Vista was bad. Coming five years after XP, it was heavily anticipated by Windows users who were impatiently awaiting something interesting from Microsoft as Apple’s star was on the rise. Yet when the OS dropped publicly in January 2007, it was immediately reviled by, well, everyone (except our expert reviewers). It was slower than XP, had annoying DRM that grossly restricted what people could do, and removed a ton of features people liked. It is not hyperbole to say it might be the most hated software product Microsoft has ever produced—impressive for the company that gave us Internet Explorer and Clippy. But Vista did one thing very, very right, and 11 years later, it’s never been more in fashion.
So what was Vista actually prescient about? Translucent design elements.
All the way back in Vista, Microsoft introduced Aero, a design language intended to be a futuristic update to XP. Aero’s most eye-catching feature was the Glass theme, which could make elements throughout the UI transparent. When it was released, it didn’t get more than a passing nod from reviewers who noted it was slick if somewhat irrelevant to the actual performance of the OS.
Aero lasted through Windows 7—Microsoft’s most critically lauded OS until Windows 10. Then in Windows 8, Microsoft introduced a new design language: Metro. Metro actually kicked off another major trend in user interface design: flat design elements. But it still maintained some of the cool translucent effects introduced in Aero.
Those translucent effects were carried over to Windows 10 and are easily seen in Edge, the Start menu, and the Notifications panel. They’re so popular, some Windows 10 users are even hacking the OS to add translucency and transparency to everything else!
The trend isn’t reserved to Windows. Apple seems to have been inspired, too. That’s because UI designers, like everyone else, are subject to trends. Once upon a time, everyone tried to make their app icons and buttons look rounded because of iOS. Then, after Windows and Android embraced a flatter look, iOS followed suit with iOS 7 in 2013. It also began sprinkling that sweet, sweet translucent design throughout.
The translucent elements first appeared in Mac OS X Leopard 10.5 as an option to turn the menu bar translucent. That was in November 2007, nearly a year after Vista launched. Apple seriously began showing off translucent elements when iOS 7 added translucent menus and notifications in 2013. MacOS 10.10 Yosemite began embracing translucency a year later.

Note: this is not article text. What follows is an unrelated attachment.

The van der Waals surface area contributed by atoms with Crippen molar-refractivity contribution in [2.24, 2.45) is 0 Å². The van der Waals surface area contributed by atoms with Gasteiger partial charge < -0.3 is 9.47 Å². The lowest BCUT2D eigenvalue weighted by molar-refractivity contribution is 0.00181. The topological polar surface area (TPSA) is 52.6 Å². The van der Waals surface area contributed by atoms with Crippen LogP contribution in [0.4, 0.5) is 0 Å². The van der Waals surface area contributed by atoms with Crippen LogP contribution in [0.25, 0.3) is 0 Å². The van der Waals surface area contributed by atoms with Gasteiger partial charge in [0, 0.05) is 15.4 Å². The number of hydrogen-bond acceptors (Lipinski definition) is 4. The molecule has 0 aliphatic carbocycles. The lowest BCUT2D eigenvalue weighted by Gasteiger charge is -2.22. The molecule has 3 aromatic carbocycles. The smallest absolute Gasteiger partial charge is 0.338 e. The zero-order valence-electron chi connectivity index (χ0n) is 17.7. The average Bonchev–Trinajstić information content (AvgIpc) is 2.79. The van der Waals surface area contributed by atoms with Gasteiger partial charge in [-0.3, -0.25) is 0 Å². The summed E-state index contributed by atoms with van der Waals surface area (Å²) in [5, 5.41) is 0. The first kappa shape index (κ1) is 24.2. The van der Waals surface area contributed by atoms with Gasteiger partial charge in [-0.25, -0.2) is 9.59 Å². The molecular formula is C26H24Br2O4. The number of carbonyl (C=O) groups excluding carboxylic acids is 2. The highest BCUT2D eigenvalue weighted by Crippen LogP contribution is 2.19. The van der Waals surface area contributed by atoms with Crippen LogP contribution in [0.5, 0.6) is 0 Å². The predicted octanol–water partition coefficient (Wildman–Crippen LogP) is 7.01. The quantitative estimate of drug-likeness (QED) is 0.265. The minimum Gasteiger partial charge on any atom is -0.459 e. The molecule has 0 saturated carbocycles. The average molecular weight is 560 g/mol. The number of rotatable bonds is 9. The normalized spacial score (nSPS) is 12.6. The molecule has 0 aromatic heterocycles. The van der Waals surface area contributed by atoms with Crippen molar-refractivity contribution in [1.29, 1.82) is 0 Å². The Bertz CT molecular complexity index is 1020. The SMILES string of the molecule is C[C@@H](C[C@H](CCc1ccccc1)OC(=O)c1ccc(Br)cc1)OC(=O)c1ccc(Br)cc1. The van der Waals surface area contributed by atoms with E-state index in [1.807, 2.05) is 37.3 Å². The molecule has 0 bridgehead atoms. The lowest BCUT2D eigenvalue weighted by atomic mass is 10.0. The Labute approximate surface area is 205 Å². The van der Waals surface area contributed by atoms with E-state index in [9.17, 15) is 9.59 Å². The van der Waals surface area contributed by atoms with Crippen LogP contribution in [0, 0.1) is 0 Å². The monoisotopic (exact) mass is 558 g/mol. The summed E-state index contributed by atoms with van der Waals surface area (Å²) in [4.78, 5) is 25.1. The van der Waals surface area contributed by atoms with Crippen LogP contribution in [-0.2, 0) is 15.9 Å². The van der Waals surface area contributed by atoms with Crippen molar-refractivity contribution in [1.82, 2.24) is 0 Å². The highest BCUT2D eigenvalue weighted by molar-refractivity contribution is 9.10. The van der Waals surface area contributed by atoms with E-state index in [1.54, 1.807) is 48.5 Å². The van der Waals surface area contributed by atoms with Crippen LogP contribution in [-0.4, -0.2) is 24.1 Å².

Since then, both Apple operating systems have added more and more translucent elements. The most recent additions come courtesy of the betas for macOS Mojave and iOS 12. That’s because both are adding dark translucent elements, which seem to highlight the translucency effect even more. It is reminiscent of glass that’s been frosted and tinted. It’s very attractive. Sometimes I get distracted into marveling at it instead of doing work.
I mean just look at it in Safari!
It’s so good, I find myself using Safari instead of Chrome just so I can watch stuff I’m scrolling through turn blurry as it hits the browser frame.
The transparent elements, while not as ubiquitous in iOS, are still present there too—particularly in the iOS 12 beta, which has done away with the garish white panels in the notification center and embraced a dark and translucent look.
Since Microsoft introduced Aero in 2007, the transparent elements of the Windows UI have evolved and been refined from an operating system’s splashy party trick to an elegant element you might not even notice. Apple has embraced the trend, and even Android is now flirting with translucency. Since Android Oreo was released last year, more and more translucent design elements have appeared throughout Android. It’s especially noticeable in the beta for Android P, the next version of Android expected later this year.
Google’s Android, like Apple, is embracing the trend begun with Vista. Which means, yeah, one of the touchstone design ideas in operating systems and apps today didn’t come from Microsoft’s best operating system. It came from its worst.